If you missed my first installment in this series, I’m writing a weekly article series that sums up my week in review. I’m going to hit on some of the important decks I tested, things I’ve learned, and then move on. I’ll be In-N-Out faster than a burger chain in some parts of the continental United States. This article isn’t for the weak-willed, but it is definitely for the “week”-willed, so let’s get rolling.

Wednesday, Feb 17 – Saturday, Feb 20

On Sunday I had an RPTQ to play, so Wednesday through Saturday were spent grinding Standard on MTGO as much as one human feasibly can in order to prepare myself for the rite of passage that was to come that Sunday. The RPTQ meant a lot to me. If I won the RPTQ, then I would have been locked to play the next 3 Pro Tours and become very close to hitting Gold status, which would add +4 Pro Tours and meant that I was locked to play the next 7 Pro Tours. It was kind of a big deal.

On Wednesday, I was testing Rally the Ancestors. There was just one problem.

My clan had wasted and withered until they were no more. So there wasn’t a whole lot in the way of Ancestors to Rally. Dispels and Hallowed Moonlights were out in force. All in all, I spent a few days testing Rally, but I knew I couldn’t actually pull the trigger on it.

Basically, I felt like Rally was a very powerful deck, but I also felt like prepared opponents were going to have Kalitas, Dispel, Hallowed Moonlight, etc. Prepared opponents were also going to know how to play against the deck, and unfamiliarity was a large reason for its continued success. I didn’t want to insult the intelligence of the other people playing in this RPTQ and assume they wouldn’t be capable of beating Rally.

That left me without a deck. I briefly tested with a few Bant decks (more on this later) but eventually settled on a nice little RG number. The rest, as they say, is history.

I wrote an article earlier this week on the RG deck that I played at the RPTQ so I won’t bother to go into excessive detail on the ins and outs of the deck, but I will leave you with the most updated list.

Atarka Tokens

Abbot of Keral Keep? More like…Abbot of DON’T Care-al Keep. Am I right?

Sunday, Feb 21

I journeyed down to Knoxville, Tennessee to play in the RPTQ with Eric Hymel and Ross Merriam, a few of my fellow Roanoke Magic compatriots. We were wide-eyed and ready to crush some local scrubs at this RPTQ. All three of us were on Atarka’s Command: me playing the RG Atarka Tokens deck and those two on RG Landfall.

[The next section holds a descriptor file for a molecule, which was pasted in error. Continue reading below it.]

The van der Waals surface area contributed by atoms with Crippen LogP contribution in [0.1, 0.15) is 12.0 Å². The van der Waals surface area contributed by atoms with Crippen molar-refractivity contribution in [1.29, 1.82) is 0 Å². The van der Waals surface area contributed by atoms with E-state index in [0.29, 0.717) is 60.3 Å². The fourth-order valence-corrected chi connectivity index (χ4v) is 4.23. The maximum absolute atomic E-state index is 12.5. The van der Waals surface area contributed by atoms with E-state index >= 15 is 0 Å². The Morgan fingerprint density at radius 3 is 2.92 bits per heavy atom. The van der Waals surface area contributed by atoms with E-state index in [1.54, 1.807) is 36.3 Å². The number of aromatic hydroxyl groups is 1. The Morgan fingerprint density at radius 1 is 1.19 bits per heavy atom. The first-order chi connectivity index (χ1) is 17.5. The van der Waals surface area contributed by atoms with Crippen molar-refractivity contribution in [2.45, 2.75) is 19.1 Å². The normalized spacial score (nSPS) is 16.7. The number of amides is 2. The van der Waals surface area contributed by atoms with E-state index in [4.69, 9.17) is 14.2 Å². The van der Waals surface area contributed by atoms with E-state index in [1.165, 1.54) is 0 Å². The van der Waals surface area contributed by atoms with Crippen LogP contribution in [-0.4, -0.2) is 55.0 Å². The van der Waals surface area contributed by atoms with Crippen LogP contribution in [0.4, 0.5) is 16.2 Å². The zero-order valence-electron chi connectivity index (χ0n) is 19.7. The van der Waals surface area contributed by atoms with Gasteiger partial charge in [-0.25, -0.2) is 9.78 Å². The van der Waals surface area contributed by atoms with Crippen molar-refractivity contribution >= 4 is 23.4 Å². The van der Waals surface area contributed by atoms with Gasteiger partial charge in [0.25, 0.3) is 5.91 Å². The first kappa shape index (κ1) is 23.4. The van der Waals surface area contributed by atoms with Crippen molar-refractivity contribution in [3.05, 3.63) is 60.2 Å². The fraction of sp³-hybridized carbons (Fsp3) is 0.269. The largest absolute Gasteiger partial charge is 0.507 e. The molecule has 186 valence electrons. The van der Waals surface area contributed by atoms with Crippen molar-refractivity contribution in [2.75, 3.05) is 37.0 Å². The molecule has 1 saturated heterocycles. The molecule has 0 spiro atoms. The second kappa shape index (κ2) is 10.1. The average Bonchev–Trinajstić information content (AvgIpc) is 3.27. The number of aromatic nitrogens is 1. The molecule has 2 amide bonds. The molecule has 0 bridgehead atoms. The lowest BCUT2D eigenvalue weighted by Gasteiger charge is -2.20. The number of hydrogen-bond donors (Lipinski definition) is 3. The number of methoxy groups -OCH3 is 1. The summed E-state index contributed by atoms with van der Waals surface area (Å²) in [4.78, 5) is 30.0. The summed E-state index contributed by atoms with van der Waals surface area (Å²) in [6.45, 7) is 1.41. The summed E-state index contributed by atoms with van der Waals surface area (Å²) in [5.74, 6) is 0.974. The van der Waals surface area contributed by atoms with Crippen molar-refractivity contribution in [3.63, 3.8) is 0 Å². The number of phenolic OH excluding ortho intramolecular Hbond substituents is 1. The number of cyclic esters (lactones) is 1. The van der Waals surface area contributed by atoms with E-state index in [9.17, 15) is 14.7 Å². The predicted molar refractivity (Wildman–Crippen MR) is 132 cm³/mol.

Unfortunately, the people there were not scrubs, and after one singular round of the event, both Eric and I were 0-1 and Ross had a draw. So much for a plan. Some battling back happened. Not much, but some. Unfortunately, I played against Eric in round 3 and was forced to show him the true power of Hordeling Outburst. His tournament was over.

Ross and I lasted a bit longer, me at X-1 and him at X-1-1, but really, it wasn’t too much longer. We both lost in round 5 to eliminate us from Top 8 contention. I ended up winning the last round to go 4-2 and finish in 17th place, where I received 18 packs of Oath of the Gatewatch for my efforts. I did open an Expedition Wooded Bastion, so all was not for naught.

The conclusion after a few days of testing with the Atarka Tokens deck plus the RPTQ is that the deck is really awesome, has a lot of really powerful draws, but it’s still missing something. I don’t know what that something is. I’ll leave that to more skilled deckbuilders, but I do know that it’s off by a little bit.

The main problem is that too many of the cards are weak on their own. Hordeling Outburst and Dragon Fodder are simply not real Magic cards in this format without Nissa, Atarka’s Command, or Reckless Bushwhacker to make them into something they’re not. Outnumber is a poor card to draw right after your opponent just cast Radiant Flames. Even Nissa + Hordeling Outburst isn’t necessarily good enough because there are so many 2/3s in the format that a bunch of 2/2s can’t always even attack without another way to pump them like Atarka’s Command.